At the same time, we need to question why these new developments are happening in Chinatown specifically and not in other places that are adjacent, like the East Village. The East Village was protected in a recent rezoning plan that restricts overall building height and protects existing commercial uses. This prevents high-rise towers and hotels from being built in the neighborhood, whereas in Chinatown and the Lower East Side there are no similar protections in place to limit these kinds of encroachments. We need to call into question why low-income neighborhoods of color are bearing the brunt of this city’s development. Too often gentrification is seen as a strictly class issue but it intersects issues of race, gender, age, citizenship, disability, and language access.
You’ve noted that the September 11, 2001 attacks were a turning point for Chinatown. What effects did that have?
Chinatown is less than 10 blocks away from Ground Zero, so the social, economic, and health effects of the attacks were catastrophic for residents. The neighborhood was turned into a frozen zone and dozens of small business owners were forced to close their shops as a result. There were also police checkpoints placed all around Chinatown — residents had to carry their ID in order to move in and out of the neighborhood or risk being detained.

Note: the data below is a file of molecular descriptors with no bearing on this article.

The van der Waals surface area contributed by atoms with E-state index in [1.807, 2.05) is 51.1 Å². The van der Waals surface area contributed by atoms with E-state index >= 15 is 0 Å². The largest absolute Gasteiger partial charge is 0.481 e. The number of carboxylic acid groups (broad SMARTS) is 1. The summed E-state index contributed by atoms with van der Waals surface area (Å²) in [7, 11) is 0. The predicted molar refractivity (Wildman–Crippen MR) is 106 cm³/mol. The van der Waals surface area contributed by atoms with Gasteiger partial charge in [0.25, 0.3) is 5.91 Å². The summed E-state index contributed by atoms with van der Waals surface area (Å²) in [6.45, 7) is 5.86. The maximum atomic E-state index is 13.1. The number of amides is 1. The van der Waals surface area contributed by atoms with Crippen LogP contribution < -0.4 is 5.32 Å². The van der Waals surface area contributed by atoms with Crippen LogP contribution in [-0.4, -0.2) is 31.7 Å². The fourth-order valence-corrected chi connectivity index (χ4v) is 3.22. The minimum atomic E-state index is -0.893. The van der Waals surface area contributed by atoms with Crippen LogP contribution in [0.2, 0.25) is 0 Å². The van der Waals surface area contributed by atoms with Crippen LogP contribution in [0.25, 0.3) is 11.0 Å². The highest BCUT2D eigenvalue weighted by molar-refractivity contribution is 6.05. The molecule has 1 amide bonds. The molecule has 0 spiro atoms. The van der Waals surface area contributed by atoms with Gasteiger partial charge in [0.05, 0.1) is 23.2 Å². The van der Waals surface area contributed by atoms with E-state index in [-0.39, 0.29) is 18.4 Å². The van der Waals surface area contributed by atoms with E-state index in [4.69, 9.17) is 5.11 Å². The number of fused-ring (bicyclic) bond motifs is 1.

Many of the post-9/11 changes are still being felt by residents. Park Row remains closed and garment factories have since been converted into multi-million dollar loft apartments. While some of these changes had already been happening in Chinatown, 9/11 and post-9/11 policies without a doubt facilitated the gentrification we see now. During Mayor [Michael] Bloomberg's term, the entire downtown area including Chinatown was targeted for renewal — not just to rebuild, but to encourage upscale development. In terms of effects, there are stark visual indicators of change. There are now hotels on every other block and over 100 art galleries in the neighborhood that have drastically changed the landscape of Chinatown. There are also the non-visible changes that are happening behind closed doors like forced evictions and landlord harassment.